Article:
Feb. 19, 2007, 12:53AM
Houston Health Officials Issue Hepatitis Warning
Health officials say that anyone who ate at a north Houston Pappasito's Cantina in late January or earlier this month may have been exposed to hepatitis A from an infected member of the waitstaff.
A health advisory was issued today for those who ate at the Pappasito's at 15280 Interstate 45 North on Jan. 23-27; Jan. 30-31; and Feb. 1, 3, 7, 8 and 9. Officials know of only one infection involving only the I-45 North restaurant.
Anyone exposed to hepatitis A can be treated with antibodies, but they must receive shots no later than two weeks after exposure, said Dr. Herminia Palacio of Harris County Public Health & Environmental Services.
"This is one of those cases where we were notified in time to actually do something about it," she said. "We're still within the two-week window for folks who ate at this restaurant. This announcement is to offer those folks protection."
The health department will offer free shots of immune globulin antibodies for people who dined at the restaurant on Feb. 7, 8 and 9. The treatment will prevent hepatitis A infection from the current exposure, but it will not offer lifelong immunity.
Feb. 7 diners should get shots no later than Feb. 21, while Feb. 8 diners should get shots no later than Feb. 22 and Feb. 9 diners should get shots no later than Feb. 23.
For those who missed the two-week deadline, look for such symptoms as fever, nausea, abdominal pain and jaundice, and contact a health-care provider.
There is no cure for hepatitis A, a liver disease caused by the hepatitis A virus, but most people infected do not develop major long-term health problems, Palacio added.
"Hepatitis A, fortunately, generally speaking, does not have long-term consequences," Palacio said, but added that some infected people have significant health problems.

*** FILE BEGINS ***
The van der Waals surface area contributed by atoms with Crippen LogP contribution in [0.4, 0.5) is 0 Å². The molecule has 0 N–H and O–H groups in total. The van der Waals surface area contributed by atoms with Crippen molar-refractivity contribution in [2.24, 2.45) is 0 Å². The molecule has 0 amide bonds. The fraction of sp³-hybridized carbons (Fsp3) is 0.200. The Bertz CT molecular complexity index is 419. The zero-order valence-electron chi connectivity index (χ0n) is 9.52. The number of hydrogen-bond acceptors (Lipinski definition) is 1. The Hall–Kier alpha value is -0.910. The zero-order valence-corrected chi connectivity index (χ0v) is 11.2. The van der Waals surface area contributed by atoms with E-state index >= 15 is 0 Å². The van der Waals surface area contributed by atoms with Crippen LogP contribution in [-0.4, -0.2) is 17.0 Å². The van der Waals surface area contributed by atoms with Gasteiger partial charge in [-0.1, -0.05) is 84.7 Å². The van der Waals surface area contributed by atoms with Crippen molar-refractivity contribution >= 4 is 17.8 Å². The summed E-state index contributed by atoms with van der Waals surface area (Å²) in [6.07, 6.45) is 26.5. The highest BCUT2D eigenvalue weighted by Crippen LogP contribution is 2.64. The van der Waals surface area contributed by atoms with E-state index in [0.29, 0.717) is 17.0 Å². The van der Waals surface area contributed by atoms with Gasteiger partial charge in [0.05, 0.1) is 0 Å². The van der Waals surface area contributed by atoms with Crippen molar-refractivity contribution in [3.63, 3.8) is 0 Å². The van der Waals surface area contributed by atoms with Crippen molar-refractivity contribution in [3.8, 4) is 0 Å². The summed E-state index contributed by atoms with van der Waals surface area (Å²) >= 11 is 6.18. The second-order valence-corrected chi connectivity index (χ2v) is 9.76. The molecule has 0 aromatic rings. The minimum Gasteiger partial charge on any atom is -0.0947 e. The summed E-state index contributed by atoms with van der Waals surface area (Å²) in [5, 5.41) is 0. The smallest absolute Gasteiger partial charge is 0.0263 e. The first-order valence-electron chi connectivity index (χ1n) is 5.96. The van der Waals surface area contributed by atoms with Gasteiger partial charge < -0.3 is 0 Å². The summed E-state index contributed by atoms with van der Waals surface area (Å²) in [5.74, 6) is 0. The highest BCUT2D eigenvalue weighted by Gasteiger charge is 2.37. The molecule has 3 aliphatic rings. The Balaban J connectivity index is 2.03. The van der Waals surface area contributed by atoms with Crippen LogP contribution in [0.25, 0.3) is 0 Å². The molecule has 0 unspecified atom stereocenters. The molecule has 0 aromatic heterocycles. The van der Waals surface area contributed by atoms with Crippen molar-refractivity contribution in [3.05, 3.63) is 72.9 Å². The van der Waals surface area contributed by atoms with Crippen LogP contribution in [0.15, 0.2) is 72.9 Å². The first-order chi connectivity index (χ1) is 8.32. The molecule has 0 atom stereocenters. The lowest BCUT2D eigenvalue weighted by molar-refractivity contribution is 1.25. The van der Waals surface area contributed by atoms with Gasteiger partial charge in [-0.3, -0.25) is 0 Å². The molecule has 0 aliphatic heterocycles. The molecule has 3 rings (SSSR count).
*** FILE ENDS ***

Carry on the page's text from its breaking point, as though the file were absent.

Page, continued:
Most people infected with hepatitis A will recover within several weeks, but those infected with hepatitis C become chronic carriers with long-term liver problems.
Hepatitis A is contracted orally. Health officials were notified that a member of the waitstaff was infected after the person became sick, visited a health-care provider and tested positive.
Upon inspection of the restaurant, officials noticed that some members of the waitstaff were not wearing gloves or using scoops when serving tortilla chips.
"The restaurant was really good about working with us and remedying all food-handling issues," Palacio said.
The restaurant manager referred all media questions to the corporate office, but a spokesperson for Pappas Restaurants could not be reached for comment Sunday.
Free shots of immune globulin will be offered Tuesday through Thursday 8:30 a.m. to 8:30 p.m. at Mangum-Howell Center, formerly known as the Doss Community Center, 2500 Frick Road. Visit http://www.hcphes.org/ or call 713-212-0200 for more information.
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